UN climate summit COP27 — UN calls for ‘transformation’ of the global financial system
Wanting ever more money and getting very little, the UN climate agenda is now calling for the global financial system to bend to its will. I am not making this up. Here is the exact quote from the COP27 final statement, under the heading Finance:
“The Conference of the Parties…Highlights that about USD 4 trillion per year needs to be invested in renewable energy up until 2030 to be able to reach net zero emissions by 2050, and that, furthermore, a global transformation to a low-carbon economy is expected to require investment of at least USD 4–6 trillion per year. Also highlights that delivering such funding will require a transformation of the financial system and its structures and processes, engaging governments, central banks, commercial banks, institutional investors and other financial actors…” (Emphasis added.)
So they want at about $10 trillion a year, or more. That would indeed be a transformation of the financial system! Note that this does not include reparations for loss and damage. That potentially much greater financial flow (as it is called in UN speak) is extra.
The precise nature of this called for transformation of the financial system is not specified but easy money seems a special theme.
Some of it is even backward looking, in the form of what is called “debt relief”. Between the lines there is now an interesting situation. The developed countries supposedly promised a climate focused financial flow of $100 billion a year beginning in 2020. According to the OECD we actually made about $80 billion a year, most of it in easy loans.
So now the green developing countries are laden with climate debt. No surprise they would now like to see this huge debt forgiven, of refinanced, or something else where they do not have to pay now, along the lines of “relief”.
The UN speak reference to debt goes like this:
“The Conference of the Parties…Notes with concern the growing gap between the needs of developing country Parties, in particular those due to the increasing impacts of climate change and their increased indebtedness, and the support provided and mobilized for their efforts to implement their nationally determined contributions, highlighting that such needs are currently estimated at USD 5.8–5.9 trillion for the pre-2030 period.”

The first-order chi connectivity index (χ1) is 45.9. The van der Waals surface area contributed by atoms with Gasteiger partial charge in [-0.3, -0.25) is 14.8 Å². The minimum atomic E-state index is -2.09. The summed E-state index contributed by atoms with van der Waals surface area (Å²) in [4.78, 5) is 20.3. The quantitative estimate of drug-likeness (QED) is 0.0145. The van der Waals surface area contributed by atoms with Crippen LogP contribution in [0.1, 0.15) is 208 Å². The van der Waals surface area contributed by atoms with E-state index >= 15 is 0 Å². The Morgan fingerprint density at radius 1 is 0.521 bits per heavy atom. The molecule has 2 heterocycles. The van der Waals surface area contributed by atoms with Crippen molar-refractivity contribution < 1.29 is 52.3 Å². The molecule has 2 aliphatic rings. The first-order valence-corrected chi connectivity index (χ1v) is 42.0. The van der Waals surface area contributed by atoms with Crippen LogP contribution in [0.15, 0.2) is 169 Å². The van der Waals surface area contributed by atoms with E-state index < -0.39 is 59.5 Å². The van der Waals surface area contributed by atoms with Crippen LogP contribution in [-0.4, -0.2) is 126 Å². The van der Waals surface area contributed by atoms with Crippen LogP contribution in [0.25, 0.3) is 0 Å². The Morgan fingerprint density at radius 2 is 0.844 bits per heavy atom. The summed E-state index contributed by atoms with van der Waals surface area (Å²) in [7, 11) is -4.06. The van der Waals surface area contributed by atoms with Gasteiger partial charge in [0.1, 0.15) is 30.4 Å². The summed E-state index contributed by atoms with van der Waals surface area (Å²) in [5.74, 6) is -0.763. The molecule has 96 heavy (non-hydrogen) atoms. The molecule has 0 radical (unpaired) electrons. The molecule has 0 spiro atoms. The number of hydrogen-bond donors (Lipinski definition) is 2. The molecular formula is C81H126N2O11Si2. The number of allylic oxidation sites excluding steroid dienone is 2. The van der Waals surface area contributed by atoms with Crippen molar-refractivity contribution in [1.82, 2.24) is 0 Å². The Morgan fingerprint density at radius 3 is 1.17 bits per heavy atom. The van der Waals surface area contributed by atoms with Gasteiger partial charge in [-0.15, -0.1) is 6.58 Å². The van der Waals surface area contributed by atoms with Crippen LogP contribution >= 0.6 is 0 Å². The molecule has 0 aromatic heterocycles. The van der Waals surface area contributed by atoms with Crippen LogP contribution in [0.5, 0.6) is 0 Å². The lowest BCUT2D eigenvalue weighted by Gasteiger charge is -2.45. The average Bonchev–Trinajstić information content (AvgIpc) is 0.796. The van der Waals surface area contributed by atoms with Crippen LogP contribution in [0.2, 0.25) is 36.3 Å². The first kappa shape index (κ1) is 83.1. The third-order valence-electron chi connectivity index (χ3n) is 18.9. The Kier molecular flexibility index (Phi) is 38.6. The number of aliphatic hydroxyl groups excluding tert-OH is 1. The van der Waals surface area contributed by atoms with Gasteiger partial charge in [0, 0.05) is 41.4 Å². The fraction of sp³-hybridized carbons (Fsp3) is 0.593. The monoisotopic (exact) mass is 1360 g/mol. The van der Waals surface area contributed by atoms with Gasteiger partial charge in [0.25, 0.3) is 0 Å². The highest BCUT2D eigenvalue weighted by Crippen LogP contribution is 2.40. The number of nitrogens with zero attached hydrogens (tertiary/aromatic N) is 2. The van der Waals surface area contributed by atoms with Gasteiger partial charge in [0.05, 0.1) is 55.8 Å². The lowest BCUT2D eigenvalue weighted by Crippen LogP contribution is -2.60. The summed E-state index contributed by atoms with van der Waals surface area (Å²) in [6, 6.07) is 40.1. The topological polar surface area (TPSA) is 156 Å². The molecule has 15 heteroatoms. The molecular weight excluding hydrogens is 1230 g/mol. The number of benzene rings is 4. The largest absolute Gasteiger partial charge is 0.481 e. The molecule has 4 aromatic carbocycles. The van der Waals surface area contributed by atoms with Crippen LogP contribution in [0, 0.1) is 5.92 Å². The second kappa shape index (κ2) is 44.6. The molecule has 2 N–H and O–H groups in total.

That said here is their concept of a financial transformation as far as the big development banks are concerned:
“The Conference of the Parties…Calls on the shareholders of multilateral development banks and international financial institutions to reform multilateral development bank practices and priorities, align and scale up funding, ensure simplified access and mobilize climate finance from various sources and encourages multilateral development banks to define a new vision and commensurate operational model, channels and instruments that are fit for the purpose of adequately addressing the global climate emergency, including deploying a full suite of instruments, from grants to guarantees and non-debt instruments, taking into account debt burdens, and to address risk appetite, with a view to substantially increasing climate finance.”
The last four words really say it all: “… substantially increasing climate finance.”
What they are calling for is a bubble. Huge amounts of money thrown to the developing countries, which are never repaid. Call it the climate finance bubble.
These folks clearly have no concept of finance or investment, both of which expect a return, on top of repayment. They just want unbelievable amounts of free money, all in the name of a computer generated emergency.
Happily none of this is going to happen. In the meantime words are cheap (even if the food at COP27 was not).
Even the loans should dry up at some point. But the COP will never stop.